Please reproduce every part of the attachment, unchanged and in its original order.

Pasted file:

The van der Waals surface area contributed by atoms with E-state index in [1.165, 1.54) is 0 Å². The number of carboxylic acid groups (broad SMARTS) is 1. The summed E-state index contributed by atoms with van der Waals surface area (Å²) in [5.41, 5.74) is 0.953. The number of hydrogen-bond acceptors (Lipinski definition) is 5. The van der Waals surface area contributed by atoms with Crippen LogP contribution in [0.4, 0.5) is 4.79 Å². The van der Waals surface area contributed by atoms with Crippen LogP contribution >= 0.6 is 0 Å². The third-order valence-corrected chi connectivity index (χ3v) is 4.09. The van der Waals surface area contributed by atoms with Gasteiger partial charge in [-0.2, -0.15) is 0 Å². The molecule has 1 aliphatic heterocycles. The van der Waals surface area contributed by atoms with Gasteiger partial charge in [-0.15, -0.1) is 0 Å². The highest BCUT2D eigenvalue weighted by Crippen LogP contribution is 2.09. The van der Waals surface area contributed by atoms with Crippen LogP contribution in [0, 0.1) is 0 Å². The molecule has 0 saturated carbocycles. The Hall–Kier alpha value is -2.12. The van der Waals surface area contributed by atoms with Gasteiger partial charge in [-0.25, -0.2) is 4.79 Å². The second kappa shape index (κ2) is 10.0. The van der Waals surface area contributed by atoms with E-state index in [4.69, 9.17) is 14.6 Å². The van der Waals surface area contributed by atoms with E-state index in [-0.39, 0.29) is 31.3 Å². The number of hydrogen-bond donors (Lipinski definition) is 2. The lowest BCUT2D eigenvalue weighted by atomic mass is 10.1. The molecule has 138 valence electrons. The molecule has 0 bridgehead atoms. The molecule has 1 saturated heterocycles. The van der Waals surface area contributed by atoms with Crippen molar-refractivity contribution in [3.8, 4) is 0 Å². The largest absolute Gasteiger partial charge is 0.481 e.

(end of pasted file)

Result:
The van der Waals surface area contributed by atoms with E-state index in [1.165, 1.54) is 0 Å². The number of carboxylic acid groups (broad SMARTS) is 1. The summed E-state index contributed by atoms with van der Waals surface area (Å²) in [5.41, 5.74) is 0.953. The number of hydrogen-bond acceptors (Lipinski definition) is 5. The van der Waals surface area contributed by atoms with Crippen LogP contribution in [0.4, 0.5) is 4.79 Å². The van der Waals surface area contributed by atoms with Crippen LogP contribution >= 0.6 is 0 Å². The third-order valence-corrected chi connectivity index (χ3v) is 4.09. The van der Waals surface area contributed by atoms with Gasteiger partial charge in [-0.2, -0.15) is 0 Å². The molecule has 1 aliphatic heterocycles. The van der Waals surface area contributed by atoms with Gasteiger partial charge in [-0.15, -0.1) is 0 Å². The highest BCUT2D eigenvalue weighted by Crippen LogP contribution is 2.09. The van der Waals surface area contributed by atoms with Crippen LogP contribution in [0, 0.1) is 0 Å². The molecule has 0 saturated carbocycles. The Hall–Kier alpha value is -2.12. The van der Waals surface area contributed by atoms with Gasteiger partial charge in [-0.25, -0.2) is 4.79 Å². The second kappa shape index (κ2) is 10.0. The van der Waals surface area contributed by atoms with E-state index in [4.69, 9.17) is 14.6 Å². The van der Waals surface area contributed by atoms with E-state index in [-0.39, 0.29) is 31.3 Å². The number of hydrogen-bond donors (Lipinski definition) is 2. The lowest BCUT2D eigenvalue weighted by atomic mass is 10.1. The molecule has 138 valence electrons. The molecule has 0 bridgehead atoms. The molecule has 1 saturated heterocycles. The van der Waals surface area contributed by atoms with Crippen molar-refractivity contribution in [3.8, 4) is 0 Å². The largest absolute Gasteiger partial charge is 0.481 e.